Next Friday, Christians from different churches in Cranbrook will join together for the tenth annual Good Friday CrossWalk. It’s a spiritual pilgrimage through the streets of downtown Cranbrook. This is worship in the streets! We pray for our city, its leaders and all who live here. We pray for our nation and for the world.
The CrossWalk begins at 10 a.m. on Good Friday at the Clock Tower. From there, we will carry a cross through the downtown core of the city and stop at several locations. At each stop, we read a passage from Scripture and we pray together.
Our prayers will embrace the city and its people, leaders and governments around the world, our legal system, our health care system, caregivers of all sorts and those who need to be surrounded with prayer and compassion and grace. We pray for the victims and perpetrators of war and hatred. We pray for all whose lives need to be held up in the light of God’s love. We end with prayers for the churches and other faith groups, all who seek to live with peace and compassion in the world. We pray that we might learn to live and work together with compassion for the good of all people.
Why do we do this?
We do it as a faithful witness to the grace and compassion of God. We hold up our city in prayer so that God’s love might surround and embrace us all with healing grace. We journey together, bearing witness to Jesus who comes to our world with a different vision of what a whole and healthy life looks like. God’s vision for the world is of a community of compassion and companionship. It’s a world where power resides in service and self–giving love, not in might and coercion. It’s a vision of healing and restoration so that all people may live together in peace with justice.
A few weeks ago, I suggested that the cross is about an alternative vision of what life could be like. Jesus didn’t die on the cross primarily so that we could get to heaven. Rather, he was executed by the state because his vision of life was so radically different that he was seen as a threat. In the cross, we see the depth of Jesus’ passion for a world based on a radical equality among all people. We see the power of God’s love, which holds us up even in the midst of the most painful suffering.
In our CrossWalk, in our prayers, we give voice to that vision. We don’t ask God to come crashing into our world to set everything right. Rather, as we pray, we make a fresh commitment to live by the gospel values of compassion, peace, justice and wholeness. We make a public act of witness that we walk with Jesus, that we share that same vision of a life made whole and new.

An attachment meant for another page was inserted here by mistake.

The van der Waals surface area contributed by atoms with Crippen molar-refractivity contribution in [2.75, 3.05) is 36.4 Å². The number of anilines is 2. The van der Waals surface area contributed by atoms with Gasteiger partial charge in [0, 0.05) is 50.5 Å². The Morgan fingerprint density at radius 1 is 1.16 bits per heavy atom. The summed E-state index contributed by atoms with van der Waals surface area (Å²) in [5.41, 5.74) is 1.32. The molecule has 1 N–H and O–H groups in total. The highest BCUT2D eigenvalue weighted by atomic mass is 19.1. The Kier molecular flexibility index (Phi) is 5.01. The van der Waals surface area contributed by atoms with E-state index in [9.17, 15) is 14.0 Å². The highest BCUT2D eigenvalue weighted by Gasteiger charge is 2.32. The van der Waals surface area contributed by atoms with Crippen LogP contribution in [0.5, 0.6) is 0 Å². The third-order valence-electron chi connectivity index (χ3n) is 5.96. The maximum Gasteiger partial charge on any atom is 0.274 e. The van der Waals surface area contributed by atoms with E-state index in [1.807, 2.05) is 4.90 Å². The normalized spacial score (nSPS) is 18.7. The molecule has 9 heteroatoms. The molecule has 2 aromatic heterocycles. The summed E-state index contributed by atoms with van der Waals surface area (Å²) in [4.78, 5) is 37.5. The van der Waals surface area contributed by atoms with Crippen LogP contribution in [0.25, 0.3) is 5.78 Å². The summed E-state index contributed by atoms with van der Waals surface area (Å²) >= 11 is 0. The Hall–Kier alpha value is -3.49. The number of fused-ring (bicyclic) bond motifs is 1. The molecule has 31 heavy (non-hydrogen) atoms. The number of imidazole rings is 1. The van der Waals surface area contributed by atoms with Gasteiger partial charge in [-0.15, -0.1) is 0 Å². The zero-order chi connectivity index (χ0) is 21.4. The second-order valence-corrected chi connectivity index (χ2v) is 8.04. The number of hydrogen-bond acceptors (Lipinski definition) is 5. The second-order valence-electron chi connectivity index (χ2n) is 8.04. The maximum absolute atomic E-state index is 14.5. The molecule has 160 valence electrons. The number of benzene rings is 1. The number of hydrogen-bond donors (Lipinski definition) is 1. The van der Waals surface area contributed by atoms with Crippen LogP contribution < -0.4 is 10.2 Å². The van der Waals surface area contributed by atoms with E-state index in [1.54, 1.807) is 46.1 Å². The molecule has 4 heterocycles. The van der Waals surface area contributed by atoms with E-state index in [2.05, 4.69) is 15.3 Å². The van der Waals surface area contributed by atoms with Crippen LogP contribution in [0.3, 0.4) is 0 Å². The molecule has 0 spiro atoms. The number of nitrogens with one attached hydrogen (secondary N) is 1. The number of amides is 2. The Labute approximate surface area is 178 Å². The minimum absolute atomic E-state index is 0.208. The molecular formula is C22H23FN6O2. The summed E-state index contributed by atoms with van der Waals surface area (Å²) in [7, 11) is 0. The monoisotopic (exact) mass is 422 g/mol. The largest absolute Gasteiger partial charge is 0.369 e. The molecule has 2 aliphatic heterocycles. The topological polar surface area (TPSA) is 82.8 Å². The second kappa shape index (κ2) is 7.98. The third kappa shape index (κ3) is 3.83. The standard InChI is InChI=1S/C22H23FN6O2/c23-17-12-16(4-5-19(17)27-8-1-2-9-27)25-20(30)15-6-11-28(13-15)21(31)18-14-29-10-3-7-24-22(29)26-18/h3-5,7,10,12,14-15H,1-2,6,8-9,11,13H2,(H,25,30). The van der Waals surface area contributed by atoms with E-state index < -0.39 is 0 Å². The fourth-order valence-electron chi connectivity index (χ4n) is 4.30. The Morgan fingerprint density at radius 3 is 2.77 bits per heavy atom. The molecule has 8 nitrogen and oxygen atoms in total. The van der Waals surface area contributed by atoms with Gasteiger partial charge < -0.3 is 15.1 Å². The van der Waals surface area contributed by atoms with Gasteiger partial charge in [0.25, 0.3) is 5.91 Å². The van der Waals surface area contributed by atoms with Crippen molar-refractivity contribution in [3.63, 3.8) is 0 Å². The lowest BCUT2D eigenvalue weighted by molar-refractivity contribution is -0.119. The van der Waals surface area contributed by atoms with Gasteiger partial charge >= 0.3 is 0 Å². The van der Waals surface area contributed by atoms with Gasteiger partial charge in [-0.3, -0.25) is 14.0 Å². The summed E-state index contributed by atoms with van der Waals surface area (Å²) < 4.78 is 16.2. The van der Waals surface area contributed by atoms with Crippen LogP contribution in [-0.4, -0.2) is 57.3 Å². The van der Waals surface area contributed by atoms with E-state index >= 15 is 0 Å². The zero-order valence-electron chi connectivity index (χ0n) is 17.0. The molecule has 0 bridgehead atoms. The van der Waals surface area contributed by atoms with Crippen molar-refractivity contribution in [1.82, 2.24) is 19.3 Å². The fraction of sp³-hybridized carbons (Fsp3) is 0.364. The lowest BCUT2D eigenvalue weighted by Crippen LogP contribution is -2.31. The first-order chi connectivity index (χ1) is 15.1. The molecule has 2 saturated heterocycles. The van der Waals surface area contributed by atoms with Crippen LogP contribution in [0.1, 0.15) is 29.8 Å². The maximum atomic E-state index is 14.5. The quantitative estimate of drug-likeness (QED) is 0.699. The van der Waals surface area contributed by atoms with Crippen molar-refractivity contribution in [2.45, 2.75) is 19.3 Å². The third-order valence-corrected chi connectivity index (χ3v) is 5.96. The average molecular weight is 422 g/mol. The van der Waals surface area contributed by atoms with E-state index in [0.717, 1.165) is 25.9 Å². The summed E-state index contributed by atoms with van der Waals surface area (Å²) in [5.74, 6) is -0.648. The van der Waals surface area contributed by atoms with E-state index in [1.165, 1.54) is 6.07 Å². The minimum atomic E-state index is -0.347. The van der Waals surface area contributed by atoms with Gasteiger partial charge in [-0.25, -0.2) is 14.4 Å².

Canadian theologian Douglas John Hall talks about prayer as “learning to see the world through God’s eyes.” As we pray, we learn to view the world with compassion and grace. We learn to seek justice for all people. We seek to live on this earth as responsible and faithful people who care for one another and who care for the earth as well.
CrossWalking is one way in which we renew our commitment to walk in the way of Jesus. It is a way that leads to a cross, since walking this path faithfully will bring us into conflict with the world and its values.
God invites us to be partners in what John Dominic Crossan calls “God’s great cleanup of the world”. We work in partnership with God, so that the gospel values of love and compassion and justice might triumph in our own lives and in the world.
God has a deep, abiding and profound love for the world. Our prayers for the city and all its people, for peace and justice, for hope and healing, reflects our longing to participate in God’s passionate love affair with the world.
As we journey through the city, we feel the burden of the cross we carry. At the same time, we experience the reality of its liberating power. We renew our commitment to the crucified and risen Christ as we commit ourselves to serve Cranbrook in love.
Join us on Good Friday, April 18. We begin at the Clock Tower at 10 am. Come journey with us. Come pray with us. Come show your love for Cranbrook. Come carry the cross with us.
Yme Woensdregt is Pastor at Christ Church Anglican in Cranbrook.